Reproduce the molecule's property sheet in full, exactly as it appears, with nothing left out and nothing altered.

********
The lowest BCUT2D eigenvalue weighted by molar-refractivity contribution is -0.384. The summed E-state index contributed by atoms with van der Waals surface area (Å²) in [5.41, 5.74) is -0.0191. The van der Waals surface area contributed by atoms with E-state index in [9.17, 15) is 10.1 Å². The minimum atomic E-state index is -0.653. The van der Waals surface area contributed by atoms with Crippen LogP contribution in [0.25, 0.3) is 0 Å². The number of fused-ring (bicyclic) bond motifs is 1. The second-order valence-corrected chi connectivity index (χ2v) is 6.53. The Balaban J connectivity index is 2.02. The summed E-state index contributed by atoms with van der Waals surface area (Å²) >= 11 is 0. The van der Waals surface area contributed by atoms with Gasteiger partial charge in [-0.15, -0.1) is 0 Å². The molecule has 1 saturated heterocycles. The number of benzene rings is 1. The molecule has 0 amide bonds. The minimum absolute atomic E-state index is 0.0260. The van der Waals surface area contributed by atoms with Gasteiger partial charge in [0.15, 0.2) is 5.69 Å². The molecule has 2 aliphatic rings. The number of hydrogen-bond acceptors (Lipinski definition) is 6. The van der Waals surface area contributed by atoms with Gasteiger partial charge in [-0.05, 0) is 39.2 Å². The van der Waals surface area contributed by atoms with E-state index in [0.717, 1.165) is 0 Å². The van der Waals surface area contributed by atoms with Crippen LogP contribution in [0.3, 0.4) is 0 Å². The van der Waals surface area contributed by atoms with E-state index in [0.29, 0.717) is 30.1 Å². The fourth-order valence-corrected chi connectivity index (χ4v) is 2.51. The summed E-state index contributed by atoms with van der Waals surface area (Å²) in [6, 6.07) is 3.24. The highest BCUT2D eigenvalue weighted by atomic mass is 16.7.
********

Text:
The lowest BCUT2D eigenvalue weighted by molar-refractivity contribution is -0.384. The summed E-state index contributed by atoms with van der Waals surface area (Å²) in [5.41, 5.74) is -0.0191. The van der Waals surface area contributed by atoms with E-state index in [9.17, 15) is 10.1 Å². The minimum atomic E-state index is -0.653. The van der Waals surface area contributed by atoms with Crippen LogP contribution in [0.25, 0.3) is 0 Å². The number of fused-ring (bicyclic) bond motifs is 1. The second-order valence-corrected chi connectivity index (χ2v) is 6.53. The Balaban J connectivity index is 2.02. The summed E-state index contributed by atoms with van der Waals surface area (Å²) >= 11 is 0. The van der Waals surface area contributed by atoms with Gasteiger partial charge in [-0.15, -0.1) is 0 Å². The molecule has 1 saturated heterocycles. The number of benzene rings is 1. The molecule has 0 amide bonds. The minimum absolute atomic E-state index is 0.0260. The van der Waals surface area contributed by atoms with Gasteiger partial charge in [0.15, 0.2) is 5.69 Å². The molecule has 2 aliphatic rings. The number of hydrogen-bond acceptors (Lipinski definition) is 6. The van der Waals surface area contributed by atoms with Gasteiger partial charge in [-0.05, 0) is 39.2 Å². The van der Waals surface area contributed by atoms with E-state index in [0.717, 1.165) is 0 Å². The van der Waals surface area contributed by atoms with Crippen LogP contribution in [0.3, 0.4) is 0 Å². The van der Waals surface area contributed by atoms with E-state index in [0.29, 0.717) is 30.1 Å². The fourth-order valence-corrected chi connectivity index (χ4v) is 2.51. The summed E-state index contributed by atoms with van der Waals surface area (Å²) in [6, 6.07) is 3.24. The highest BCUT2D eigenvalue weighted by atomic mass is 16.7.